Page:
The client remains responsible for ensuring client duties are met. Domestic clients having work done on a property they intend to live in are exempt from CDM Primary roles and duties are to provide the client with an advisor on construction health and safety risk management matters and to ensure compliance with CDM Advise and assist the client with all of their duties.

Therefore, by default anyone involved is a potential designer, including the client, architect , engineers , surveyors , service designers, project managers , landscape architects , contractors, interior designers and shop fitters and anyone purchasing materials without a detailed specification. Designers can identify and eliminate hazards and reduce hazard risks where elimination is not possible. Designer responsibilities extend beyond the construction phase. The must consider the health and safety of those who maintain, repair, clean, refurbish, and eventually remove or demolish the structure, as well as that of workplace users.

Where significant risks remain, designers must ensure that the CDM coordinator, other designers and contractors are aware of these risks. Designers also have duties under other legislation. Ensure that personnel allocated to their design team from internal or external resources are competent and adequately resourced.

Eliminate or reduce health and safety risks to constructors, users, maintainers, repairers, commissioners , testers, cleaners , demolishers etc. Work with other designers, including temporary works designers, to ensure adequate design coordination.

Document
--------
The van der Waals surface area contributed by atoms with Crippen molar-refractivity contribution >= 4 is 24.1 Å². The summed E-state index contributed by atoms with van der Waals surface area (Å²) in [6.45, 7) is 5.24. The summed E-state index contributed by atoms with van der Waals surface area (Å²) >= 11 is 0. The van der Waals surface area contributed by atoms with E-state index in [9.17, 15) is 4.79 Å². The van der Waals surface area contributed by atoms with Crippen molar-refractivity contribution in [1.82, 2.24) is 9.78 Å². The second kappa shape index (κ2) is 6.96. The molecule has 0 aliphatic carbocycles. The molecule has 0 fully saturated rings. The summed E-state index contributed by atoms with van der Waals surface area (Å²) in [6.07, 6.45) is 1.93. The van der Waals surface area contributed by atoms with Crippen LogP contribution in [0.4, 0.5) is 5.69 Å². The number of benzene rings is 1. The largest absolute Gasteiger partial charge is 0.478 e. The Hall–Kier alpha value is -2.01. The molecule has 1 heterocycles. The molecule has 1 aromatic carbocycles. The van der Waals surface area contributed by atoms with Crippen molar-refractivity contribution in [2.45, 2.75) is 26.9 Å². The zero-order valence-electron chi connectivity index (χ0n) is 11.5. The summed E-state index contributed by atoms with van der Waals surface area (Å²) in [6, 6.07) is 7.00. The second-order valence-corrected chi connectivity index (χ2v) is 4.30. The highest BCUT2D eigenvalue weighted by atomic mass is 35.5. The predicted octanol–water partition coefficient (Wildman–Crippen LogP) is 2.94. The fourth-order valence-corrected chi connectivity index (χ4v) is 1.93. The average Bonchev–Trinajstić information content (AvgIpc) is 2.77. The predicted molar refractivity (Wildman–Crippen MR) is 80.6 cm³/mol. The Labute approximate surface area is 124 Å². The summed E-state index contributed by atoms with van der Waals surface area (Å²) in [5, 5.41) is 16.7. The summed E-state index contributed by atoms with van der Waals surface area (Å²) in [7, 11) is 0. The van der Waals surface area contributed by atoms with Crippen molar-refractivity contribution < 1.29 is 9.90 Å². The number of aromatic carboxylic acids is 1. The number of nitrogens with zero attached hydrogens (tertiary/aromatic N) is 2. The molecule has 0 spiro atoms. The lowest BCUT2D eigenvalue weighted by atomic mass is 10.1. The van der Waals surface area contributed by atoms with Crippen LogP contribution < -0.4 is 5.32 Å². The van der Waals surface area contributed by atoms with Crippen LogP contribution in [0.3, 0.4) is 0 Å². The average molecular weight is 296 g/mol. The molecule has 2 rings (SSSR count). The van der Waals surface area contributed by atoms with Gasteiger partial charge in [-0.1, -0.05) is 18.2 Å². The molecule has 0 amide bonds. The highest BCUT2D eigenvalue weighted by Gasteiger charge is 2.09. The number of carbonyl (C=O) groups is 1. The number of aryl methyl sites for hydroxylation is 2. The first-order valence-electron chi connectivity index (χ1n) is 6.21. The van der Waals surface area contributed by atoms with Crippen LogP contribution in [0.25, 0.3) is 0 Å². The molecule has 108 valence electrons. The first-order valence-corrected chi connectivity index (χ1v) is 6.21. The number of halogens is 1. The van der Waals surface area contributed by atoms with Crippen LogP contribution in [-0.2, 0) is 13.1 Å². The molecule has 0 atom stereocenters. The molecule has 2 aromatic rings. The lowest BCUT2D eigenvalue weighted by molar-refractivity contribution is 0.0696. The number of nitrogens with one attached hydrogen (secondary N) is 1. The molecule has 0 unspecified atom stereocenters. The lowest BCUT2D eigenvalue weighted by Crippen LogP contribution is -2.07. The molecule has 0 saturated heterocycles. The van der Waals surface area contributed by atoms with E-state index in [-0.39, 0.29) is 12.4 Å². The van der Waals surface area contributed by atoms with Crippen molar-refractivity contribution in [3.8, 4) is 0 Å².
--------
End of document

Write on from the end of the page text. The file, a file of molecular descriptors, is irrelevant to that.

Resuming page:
Provide information about risks that cannot be satisfactorily addressed to the client, other designers and contractors. Principal Contractor[ edit ] The principal contractor develops a health and safety plan from the pre-construction information provided by the CDM coordinator and by ensuring that the plan is followed. The principal contractor must be a licensed contractor. The principal contractor has prime responsibility for safety and health during the construction phase only on notifiable projects.

Duties are to: Demonstrate competence and adequacy of resources to perform required duties. Verify competence and resources allocation of any sub-contractors.

Prepare, develop, communicate, implement and amend the construction phase plan. Plan and manage construction processes. Manage subcontractors. Ensure provision of adequate welfare facilities, prevent unauthorised site access, prepare and enforce site rules. Inform subcontractors of their mobilisation time.

Ensure the workforce is consulted on health and safety matters and provided with suitable information and training. Liaise with the CDM coordinator for any design undertaken during the construction phase.

Provide information for the health and safety file. Display the project notification on the site. Contractor duties are to: Ensure that workers under their control are safe. Coordinate their work with others. Ensure adequate welfare facilities for their workers. In addition, for notifiable projects: Check that the client is aware of their duties, check that a CDM coordinator has been appointed and ensure that HSE has been notified before the work starts.

Cooperate with the principal contractor in planning and managing work. Provide details to the principal contractor of contractors they engage. Provide any information needed for the health and safety file. Inform the principal contractor of any problems. Inform the principal contractor of reportable accidents, disease and dangerous events. Workers behave as safely as possible and not endanger others. Their duties are to: Ensure they only carry out tasks at which they are competent.